[Page 56]. (c) Copyright 2011. Library Journals LLC, a wholly owned subsidiary of Media Source, Inc. No redistribution permitted.

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Library Journal Reviews 2012 June #1

Originally scheduled for April 2012, this is the story of how photographer Eadweard Muybridge invented stop-motion photography--the first step on the road to motion pictures--when asked by railroad tycoon Leland Stanford to help prove that at one point a galloping horse's four hooves leave the ground simultaneously. He later killed his wife's lover. National Book Award winner Ball combines art, science, true crime, and history-in-the-making in rough-and-tumble Gilded Age San Francisco.

[Page 76]. (c) Copyright 2012. Library Journals LLC, a wholly owned subsidiary of Media Source, Inc. No redistribution permitted.

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Library Journal Reviews 2013 March #2

National Book Award winner Ball's (Slaves in the Family) narrative tells two stories about motion-studies photographer Edward Muybridge: his role in an 1874 murder and his work in creating moving pictures. This wonderfully illustrated and well-researched book takes readers on a journey from the photographer's beginnings in England (he was then known as Ted Muggeridge) to his rise to fame once he exhibited moving pictures for the first time. Ball pairs this with the story of Muybridge's benefactor, Leland Stanford, a railroad-magnate millionaire and founder of Stanford University. For this narrative, the ample use of Muybridge's photographs and other contemporary images are especially revealing of the world that the photographer and Stanford inhabited in Gilded Age California, where murder could be justified and defended. Muybridge found greater fame after the murder and subsequent trial--fame that stemmed from his photographic work, not his scandal-ridden personal life. VERDICT This is a story of transformation and of the drive that many 19th-century Americans felt to write their own stories. Recommended for general readers, historical true-crime buffs, and those interested in the history of photography and motion pictures.--Amelia Osterud, Carroll Univ. Lib., Waukesha, WI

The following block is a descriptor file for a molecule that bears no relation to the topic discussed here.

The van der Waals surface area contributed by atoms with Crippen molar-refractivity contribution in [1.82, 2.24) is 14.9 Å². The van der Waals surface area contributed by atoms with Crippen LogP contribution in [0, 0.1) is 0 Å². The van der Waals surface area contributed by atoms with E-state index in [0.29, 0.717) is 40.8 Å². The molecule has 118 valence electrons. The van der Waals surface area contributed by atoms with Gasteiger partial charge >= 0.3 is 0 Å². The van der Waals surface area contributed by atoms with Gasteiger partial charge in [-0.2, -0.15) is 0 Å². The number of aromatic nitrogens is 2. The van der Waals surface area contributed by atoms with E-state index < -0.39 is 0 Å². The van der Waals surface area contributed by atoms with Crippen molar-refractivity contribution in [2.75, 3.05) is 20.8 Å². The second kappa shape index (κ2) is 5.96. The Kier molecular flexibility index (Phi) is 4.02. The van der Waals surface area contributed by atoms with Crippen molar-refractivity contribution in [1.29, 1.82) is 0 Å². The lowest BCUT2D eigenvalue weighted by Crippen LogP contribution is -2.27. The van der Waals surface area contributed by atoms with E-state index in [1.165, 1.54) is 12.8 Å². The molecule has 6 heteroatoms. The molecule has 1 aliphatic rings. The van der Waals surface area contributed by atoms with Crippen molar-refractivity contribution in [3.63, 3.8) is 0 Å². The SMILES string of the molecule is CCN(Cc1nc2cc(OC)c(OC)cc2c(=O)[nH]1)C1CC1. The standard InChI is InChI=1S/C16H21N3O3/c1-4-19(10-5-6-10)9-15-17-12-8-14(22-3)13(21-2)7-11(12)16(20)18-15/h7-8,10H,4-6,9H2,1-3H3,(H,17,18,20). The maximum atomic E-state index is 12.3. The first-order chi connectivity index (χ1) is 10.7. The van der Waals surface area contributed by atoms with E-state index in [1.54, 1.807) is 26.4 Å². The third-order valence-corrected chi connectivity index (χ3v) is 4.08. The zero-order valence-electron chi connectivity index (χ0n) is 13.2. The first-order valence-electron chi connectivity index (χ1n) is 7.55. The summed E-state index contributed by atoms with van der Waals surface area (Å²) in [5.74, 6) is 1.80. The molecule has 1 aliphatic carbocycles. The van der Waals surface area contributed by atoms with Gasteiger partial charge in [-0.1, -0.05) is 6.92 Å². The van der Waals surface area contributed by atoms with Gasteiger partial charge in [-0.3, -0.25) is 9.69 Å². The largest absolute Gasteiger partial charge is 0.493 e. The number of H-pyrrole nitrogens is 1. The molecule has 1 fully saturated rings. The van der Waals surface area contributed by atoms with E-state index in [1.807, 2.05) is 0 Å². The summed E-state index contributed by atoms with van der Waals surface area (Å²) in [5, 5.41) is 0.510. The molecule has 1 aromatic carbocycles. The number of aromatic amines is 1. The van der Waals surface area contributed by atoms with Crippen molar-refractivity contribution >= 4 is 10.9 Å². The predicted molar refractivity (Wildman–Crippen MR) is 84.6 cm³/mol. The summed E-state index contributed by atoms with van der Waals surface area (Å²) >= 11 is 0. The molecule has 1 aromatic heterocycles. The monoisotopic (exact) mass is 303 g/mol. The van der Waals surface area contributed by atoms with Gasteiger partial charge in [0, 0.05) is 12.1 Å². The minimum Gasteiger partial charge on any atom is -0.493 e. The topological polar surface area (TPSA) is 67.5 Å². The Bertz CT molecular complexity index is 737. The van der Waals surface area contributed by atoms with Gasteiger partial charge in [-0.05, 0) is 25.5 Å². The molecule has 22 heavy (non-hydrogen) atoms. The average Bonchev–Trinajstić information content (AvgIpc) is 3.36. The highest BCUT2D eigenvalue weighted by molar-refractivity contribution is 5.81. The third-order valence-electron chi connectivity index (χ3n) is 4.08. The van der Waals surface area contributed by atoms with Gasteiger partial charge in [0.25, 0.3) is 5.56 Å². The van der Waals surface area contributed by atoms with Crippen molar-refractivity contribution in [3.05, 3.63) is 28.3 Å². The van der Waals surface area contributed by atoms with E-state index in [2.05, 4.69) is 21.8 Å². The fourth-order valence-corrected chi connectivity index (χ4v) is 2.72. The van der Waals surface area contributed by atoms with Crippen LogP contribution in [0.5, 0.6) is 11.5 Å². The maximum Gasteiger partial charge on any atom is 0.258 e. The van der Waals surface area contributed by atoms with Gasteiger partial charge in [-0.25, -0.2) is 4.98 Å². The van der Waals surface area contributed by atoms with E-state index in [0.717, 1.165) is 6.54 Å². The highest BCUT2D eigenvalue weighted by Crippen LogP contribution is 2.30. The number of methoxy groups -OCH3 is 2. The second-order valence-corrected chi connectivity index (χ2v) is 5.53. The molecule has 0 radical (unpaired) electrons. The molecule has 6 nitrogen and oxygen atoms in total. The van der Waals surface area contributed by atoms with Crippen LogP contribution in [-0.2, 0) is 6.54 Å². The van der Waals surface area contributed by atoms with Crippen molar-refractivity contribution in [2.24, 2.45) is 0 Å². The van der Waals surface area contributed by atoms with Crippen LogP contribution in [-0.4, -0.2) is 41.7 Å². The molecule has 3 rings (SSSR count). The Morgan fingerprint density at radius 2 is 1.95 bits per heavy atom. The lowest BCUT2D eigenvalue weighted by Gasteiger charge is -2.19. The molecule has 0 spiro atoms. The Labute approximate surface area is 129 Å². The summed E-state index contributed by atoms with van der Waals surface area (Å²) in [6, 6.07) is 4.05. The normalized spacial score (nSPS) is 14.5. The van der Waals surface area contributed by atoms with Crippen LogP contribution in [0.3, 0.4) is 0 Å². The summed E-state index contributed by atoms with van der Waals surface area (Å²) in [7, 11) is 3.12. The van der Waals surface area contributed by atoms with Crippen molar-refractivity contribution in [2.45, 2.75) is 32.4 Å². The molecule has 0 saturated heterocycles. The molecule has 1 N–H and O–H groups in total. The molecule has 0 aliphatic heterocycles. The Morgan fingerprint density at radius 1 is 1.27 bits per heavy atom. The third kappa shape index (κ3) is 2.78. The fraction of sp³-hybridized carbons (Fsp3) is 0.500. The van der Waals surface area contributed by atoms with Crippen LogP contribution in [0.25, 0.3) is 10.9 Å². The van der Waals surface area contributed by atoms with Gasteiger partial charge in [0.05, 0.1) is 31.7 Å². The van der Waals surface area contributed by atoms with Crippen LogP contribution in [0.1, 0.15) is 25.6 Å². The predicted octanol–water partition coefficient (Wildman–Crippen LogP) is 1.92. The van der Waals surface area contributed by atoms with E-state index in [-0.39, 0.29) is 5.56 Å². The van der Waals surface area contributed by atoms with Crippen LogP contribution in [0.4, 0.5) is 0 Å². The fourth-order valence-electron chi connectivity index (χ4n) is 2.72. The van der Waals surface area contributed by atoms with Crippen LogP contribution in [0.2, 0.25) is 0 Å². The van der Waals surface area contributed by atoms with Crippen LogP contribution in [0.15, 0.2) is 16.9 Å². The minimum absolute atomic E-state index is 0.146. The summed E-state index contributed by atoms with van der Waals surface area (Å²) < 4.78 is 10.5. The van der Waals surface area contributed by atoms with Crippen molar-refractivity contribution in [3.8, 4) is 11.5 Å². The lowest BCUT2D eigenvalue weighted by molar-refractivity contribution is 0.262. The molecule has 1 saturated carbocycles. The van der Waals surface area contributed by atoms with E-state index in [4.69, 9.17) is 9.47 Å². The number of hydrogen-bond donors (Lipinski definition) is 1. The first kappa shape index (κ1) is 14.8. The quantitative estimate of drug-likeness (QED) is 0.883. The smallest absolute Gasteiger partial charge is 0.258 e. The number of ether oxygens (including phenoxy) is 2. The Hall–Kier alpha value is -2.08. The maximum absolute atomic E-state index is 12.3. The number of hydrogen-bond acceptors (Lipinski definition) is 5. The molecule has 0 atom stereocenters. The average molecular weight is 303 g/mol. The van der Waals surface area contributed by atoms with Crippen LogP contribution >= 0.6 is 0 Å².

[Page 117]. (c) Copyright 2013. Library Journals LLC, a wholly owned subsidiary of Media Source, Inc. No redistribution permitted.

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Publishers Weekly Reviews 2012 November #1

Uncovering an enigmatic figure whose complicated relationship with a railroad tycoon helped to usher in the proto-motion picture industry, Ball, a National Book Award-winner for 1998's Slaves in the Family, constructs a readable, dual biography rife with ambition, greed, corruption, and murder. Concentrating on each man's ascendance in their respective fields, Ball gracefully guides readers toward the confluence of these two disparate individuals' lives. Leland Stanford, former California governor and president of the Southern Pacific railroad, hired Edward Muybridge, famed photographer and eccentric, to document the former's mansion in Sacramento. However, it was not until 1872, when Muybridge captured Stanford's prized horses in motion (the mogul was interested in whether all four of a horse's legs ever simultaneously left the ground), that their relationship took on any lasting significance. While the author's research and passion for the subject reaffirm Muybridge's place as a pioneer of 19th-century photography and motion pictures, Ball's emphasis on Muybridge's 1874 murder of his wife's lover and his eventual acquittal--brought about by a defense team arranged by Stanford--falls short of scandalous drama. It is a minor default in an otherwise enlightening tale of power, the wedding of art and technology, and tragedy. Photos & illus. Agent: Kris Dahl, International Creative Management. (Jan.)

[Page ]. Copyright 2012 PWxyz LLC